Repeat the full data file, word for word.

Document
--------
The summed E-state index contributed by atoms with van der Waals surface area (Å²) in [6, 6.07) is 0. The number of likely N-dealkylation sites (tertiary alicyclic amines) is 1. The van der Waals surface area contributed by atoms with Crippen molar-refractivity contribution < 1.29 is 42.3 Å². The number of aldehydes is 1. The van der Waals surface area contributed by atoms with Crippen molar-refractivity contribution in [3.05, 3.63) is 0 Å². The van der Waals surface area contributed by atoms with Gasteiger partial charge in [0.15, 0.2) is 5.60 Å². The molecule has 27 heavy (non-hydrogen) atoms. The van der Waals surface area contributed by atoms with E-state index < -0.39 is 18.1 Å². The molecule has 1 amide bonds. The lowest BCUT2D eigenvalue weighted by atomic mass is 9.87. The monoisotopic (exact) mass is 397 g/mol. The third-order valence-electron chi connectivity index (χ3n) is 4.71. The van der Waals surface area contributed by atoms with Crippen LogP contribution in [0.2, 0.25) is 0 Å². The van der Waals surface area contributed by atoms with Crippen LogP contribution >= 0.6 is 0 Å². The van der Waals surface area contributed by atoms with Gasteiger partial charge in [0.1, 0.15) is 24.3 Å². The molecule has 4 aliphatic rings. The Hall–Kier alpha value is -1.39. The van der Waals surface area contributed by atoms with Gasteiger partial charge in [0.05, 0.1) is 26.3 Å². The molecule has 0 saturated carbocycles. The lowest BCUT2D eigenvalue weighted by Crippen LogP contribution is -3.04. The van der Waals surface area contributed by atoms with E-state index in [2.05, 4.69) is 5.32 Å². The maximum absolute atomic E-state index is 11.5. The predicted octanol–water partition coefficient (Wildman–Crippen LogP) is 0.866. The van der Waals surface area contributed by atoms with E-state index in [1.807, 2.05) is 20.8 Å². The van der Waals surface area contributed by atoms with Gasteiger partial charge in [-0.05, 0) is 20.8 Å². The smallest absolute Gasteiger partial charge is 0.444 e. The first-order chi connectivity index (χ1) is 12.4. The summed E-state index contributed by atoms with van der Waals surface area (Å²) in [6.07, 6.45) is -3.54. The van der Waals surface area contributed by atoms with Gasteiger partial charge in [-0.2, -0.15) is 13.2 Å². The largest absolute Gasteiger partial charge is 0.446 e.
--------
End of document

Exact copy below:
The summed E-state index contributed by atoms with van der Waals surface area (Å²) in [6, 6.07) is 0. The number of likely N-dealkylation sites (tertiary alicyclic amines) is 1. The van der Waals surface area contributed by atoms with Crippen molar-refractivity contribution < 1.29 is 42.3 Å². The number of aldehydes is 1. The van der Waals surface area contributed by atoms with Crippen molar-refractivity contribution in [3.05, 3.63) is 0 Å². The van der Waals surface area contributed by atoms with Gasteiger partial charge in [0.15, 0.2) is 5.60 Å². The molecule has 27 heavy (non-hydrogen) atoms. The van der Waals surface area contributed by atoms with E-state index < -0.39 is 18.1 Å². The molecule has 1 amide bonds. The lowest BCUT2D eigenvalue weighted by atomic mass is 9.87. The monoisotopic (exact) mass is 397 g/mol. The third-order valence-electron chi connectivity index (χ3n) is 4.71. The van der Waals surface area contributed by atoms with Crippen LogP contribution in [0.2, 0.25) is 0 Å². The van der Waals surface area contributed by atoms with Crippen LogP contribution >= 0.6 is 0 Å². The van der Waals surface area contributed by atoms with Gasteiger partial charge in [0.1, 0.15) is 24.3 Å². The molecule has 4 aliphatic rings. The Hall–Kier alpha value is -1.39. The van der Waals surface area contributed by atoms with Gasteiger partial charge in [0.05, 0.1) is 26.3 Å². The molecule has 0 saturated carbocycles. The lowest BCUT2D eigenvalue weighted by Crippen LogP contribution is -3.04. The van der Waals surface area contributed by atoms with E-state index in [2.05, 4.69) is 5.32 Å². The maximum absolute atomic E-state index is 11.5. The predicted octanol–water partition coefficient (Wildman–Crippen LogP) is 0.866. The van der Waals surface area contributed by atoms with E-state index in [1.807, 2.05) is 20.8 Å². The van der Waals surface area contributed by atoms with Gasteiger partial charge in [-0.05, 0) is 20.8 Å². The smallest absolute Gasteiger partial charge is 0.444 e. The first-order chi connectivity index (χ1) is 12.4. The summed E-state index contributed by atoms with van der Waals surface area (Å²) in [6.07, 6.45) is -3.54. The van der Waals surface area contributed by atoms with Gasteiger partial charge in [-0.2, -0.15) is 13.2 Å². The largest absolute Gasteiger partial charge is 0.446 e.